Athelhampton House
Athelhampton House

This is what an English manor house should be! Sir William Martyn built the manor house at Athelhampton about the year 1485. The original house consisted of a great hall, solar, and buttery. This basic structure was extended by Robert Martyn in the early 16th century to include a west wing and gatehouse. The early Martyns are buried in the Athelhampton Chapel in the parish church of Puddletown.

At the core of the house is the Great Hall, which has been called one of the finest examples of 15th-century domestic architecture in England. It is a description that I would heartily endorse.

The chamber is supported by a largely original 15th-century roof and boasts a carved Minstrel's Gallery screen at one end, and linenfold panelling of unusual height. Among the artwork on display is a 16th-century Flemish painting of the Adoration of the Magi, painted with oil on wood.

Below the original 15th-century solar is a wine cellar, reached by a secret door from the hall. A persistent legend says that a tunnel leads from the cellar into the nearby woods, but this tunnel has never been found. Another highlight is the panelled Great Chamber, with Elizabethan carved panels and a lovely plasterwork ceiling.

Other notable rooms include the King's Room, where the Manorial Court was once held, and a suite of state bedrooms filled with period furnishings and artwork.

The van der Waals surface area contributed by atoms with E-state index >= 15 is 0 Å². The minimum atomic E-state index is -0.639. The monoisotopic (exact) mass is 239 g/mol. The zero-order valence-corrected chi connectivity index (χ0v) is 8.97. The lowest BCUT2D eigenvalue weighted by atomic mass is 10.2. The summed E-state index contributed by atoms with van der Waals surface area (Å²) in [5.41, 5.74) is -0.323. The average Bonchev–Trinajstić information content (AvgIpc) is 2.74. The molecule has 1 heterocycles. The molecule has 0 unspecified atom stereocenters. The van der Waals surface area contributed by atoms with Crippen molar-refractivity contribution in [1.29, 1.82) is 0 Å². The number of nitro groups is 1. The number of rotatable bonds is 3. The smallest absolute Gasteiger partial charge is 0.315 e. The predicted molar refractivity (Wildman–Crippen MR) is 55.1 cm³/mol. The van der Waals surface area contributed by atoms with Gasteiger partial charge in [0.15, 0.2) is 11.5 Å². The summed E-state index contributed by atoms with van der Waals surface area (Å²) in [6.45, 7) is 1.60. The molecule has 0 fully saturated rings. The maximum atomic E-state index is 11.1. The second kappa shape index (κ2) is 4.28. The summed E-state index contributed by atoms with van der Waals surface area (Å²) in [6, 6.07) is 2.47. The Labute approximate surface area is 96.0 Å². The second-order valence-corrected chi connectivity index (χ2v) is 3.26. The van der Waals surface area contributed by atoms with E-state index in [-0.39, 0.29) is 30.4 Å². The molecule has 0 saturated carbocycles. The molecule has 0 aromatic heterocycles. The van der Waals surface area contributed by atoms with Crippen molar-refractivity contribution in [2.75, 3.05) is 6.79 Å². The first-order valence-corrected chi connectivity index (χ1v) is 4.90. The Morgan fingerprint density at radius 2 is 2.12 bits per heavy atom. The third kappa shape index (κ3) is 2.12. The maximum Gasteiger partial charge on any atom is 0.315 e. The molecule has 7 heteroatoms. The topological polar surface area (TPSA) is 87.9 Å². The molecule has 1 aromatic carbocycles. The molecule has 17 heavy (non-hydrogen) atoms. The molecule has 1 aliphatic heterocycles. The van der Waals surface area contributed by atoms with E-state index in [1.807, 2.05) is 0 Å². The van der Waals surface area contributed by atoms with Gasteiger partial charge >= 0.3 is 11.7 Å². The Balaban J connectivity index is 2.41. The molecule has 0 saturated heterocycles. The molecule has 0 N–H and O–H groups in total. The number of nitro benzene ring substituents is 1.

The 18th-century dovecote
The 18th-century dovecote

Elizabethan spiral stairs lead to a set of rooms at the top of the house, now given over to a gallery showcasing the art of Morevna, a cubist painter who resided at Athelhamton in the mid-20th century.

Athelhampton is set in quite glorious gardens. The most prominent of these is the Great Court, with tall pyramidal topiary surrounding a central fountain. Perhaps the most interesting feature in the gardens is the Corona, an intimate circular area surrounded by clipped yew trees.

There is also a Lime Walk, a lovely canal, and a White Garden. An informal walk leads across the River Piddle to a boardwalk along the riverbank. Also in the grounds is an 18th-century circular dovecote with space for 1500 birds. In the far corner of the garden is an old Tolbooth, where you can read a list of charges levied on people using the Athelhampton turnpike road.

Author Thomas Hardy's father worked on the house as a stonemason, and Thomas visited on several occasions. He used the house as the setting for his poem, The Dame of Athelhall.

Across the road from the manor house is Athelhampton church, built in 1862 by George Wood. Wood must have been an optimist, as the church was built to seat 72 people, double the size of Athelhampton village at that time. The Martyns of Athelhampton were buried at Puddletown church a few miles away, and the tombs are well worth stopping in to see.

Athelhampton is a quite wonderful historic house, an absolute must-see.